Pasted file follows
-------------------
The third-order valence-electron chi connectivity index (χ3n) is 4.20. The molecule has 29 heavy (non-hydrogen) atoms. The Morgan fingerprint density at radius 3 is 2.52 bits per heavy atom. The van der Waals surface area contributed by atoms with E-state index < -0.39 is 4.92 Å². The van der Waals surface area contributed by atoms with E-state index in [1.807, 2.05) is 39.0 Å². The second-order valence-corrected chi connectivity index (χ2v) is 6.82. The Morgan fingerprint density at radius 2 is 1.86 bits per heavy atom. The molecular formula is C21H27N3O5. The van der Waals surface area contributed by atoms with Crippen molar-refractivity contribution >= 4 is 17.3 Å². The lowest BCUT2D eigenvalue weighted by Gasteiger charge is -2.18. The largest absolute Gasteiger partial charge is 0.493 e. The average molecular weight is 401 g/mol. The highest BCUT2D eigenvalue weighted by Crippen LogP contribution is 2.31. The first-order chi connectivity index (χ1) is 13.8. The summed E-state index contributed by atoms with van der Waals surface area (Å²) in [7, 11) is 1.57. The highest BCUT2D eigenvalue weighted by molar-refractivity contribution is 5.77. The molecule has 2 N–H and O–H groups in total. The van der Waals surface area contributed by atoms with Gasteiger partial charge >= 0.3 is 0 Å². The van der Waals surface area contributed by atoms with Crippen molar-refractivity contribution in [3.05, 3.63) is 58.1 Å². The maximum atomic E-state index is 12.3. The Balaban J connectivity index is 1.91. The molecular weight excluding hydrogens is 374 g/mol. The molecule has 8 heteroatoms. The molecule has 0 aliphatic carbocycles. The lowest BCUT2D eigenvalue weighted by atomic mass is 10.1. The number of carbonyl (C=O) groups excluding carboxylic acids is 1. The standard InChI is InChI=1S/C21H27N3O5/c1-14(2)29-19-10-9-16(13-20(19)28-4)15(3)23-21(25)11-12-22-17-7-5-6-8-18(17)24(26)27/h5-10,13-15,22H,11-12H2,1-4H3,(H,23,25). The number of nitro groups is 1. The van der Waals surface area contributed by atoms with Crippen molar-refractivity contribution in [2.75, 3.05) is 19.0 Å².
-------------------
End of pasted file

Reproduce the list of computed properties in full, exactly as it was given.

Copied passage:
The third-order valence-electron chi connectivity index (χ3n) is 4.20. The molecule has 29 heavy (non-hydrogen) atoms. The Morgan fingerprint density at radius 3 is 2.52 bits per heavy atom. The van der Waals surface area contributed by atoms with E-state index < -0.39 is 4.92 Å². The van der Waals surface area contributed by atoms with E-state index in [1.807, 2.05) is 39.0 Å². The second-order valence-corrected chi connectivity index (χ2v) is 6.82. The Morgan fingerprint density at radius 2 is 1.86 bits per heavy atom. The molecular formula is C21H27N3O5. The van der Waals surface area contributed by atoms with Crippen molar-refractivity contribution >= 4 is 17.3 Å². The lowest BCUT2D eigenvalue weighted by Gasteiger charge is -2.18. The largest absolute Gasteiger partial charge is 0.493 e. The average molecular weight is 401 g/mol. The highest BCUT2D eigenvalue weighted by Crippen LogP contribution is 2.31. The first-order chi connectivity index (χ1) is 13.8. The summed E-state index contributed by atoms with van der Waals surface area (Å²) in [7, 11) is 1.57. The highest BCUT2D eigenvalue weighted by molar-refractivity contribution is 5.77. The molecule has 2 N–H and O–H groups in total. The van der Waals surface area contributed by atoms with Gasteiger partial charge >= 0.3 is 0 Å². The van der Waals surface area contributed by atoms with Crippen molar-refractivity contribution in [3.05, 3.63) is 58.1 Å². The maximum atomic E-state index is 12.3. The Balaban J connectivity index is 1.91. The molecular weight excluding hydrogens is 374 g/mol. The molecule has 8 heteroatoms. The molecule has 0 aliphatic carbocycles. The lowest BCUT2D eigenvalue weighted by atomic mass is 10.1. The number of carbonyl (C=O) groups excluding carboxylic acids is 1. The standard InChI is InChI=1S/C21H27N3O5/c1-14(2)29-19-10-9-16(13-20(19)28-4)15(3)23-21(25)11-12-22-17-7-5-6-8-18(17)24(26)27/h5-10,13-15,22H,11-12H2,1-4H3,(H,23,25). The number of nitro groups is 1. The van der Waals surface area contributed by atoms with Crippen molar-refractivity contribution in [2.75, 3.05) is 19.0 Å².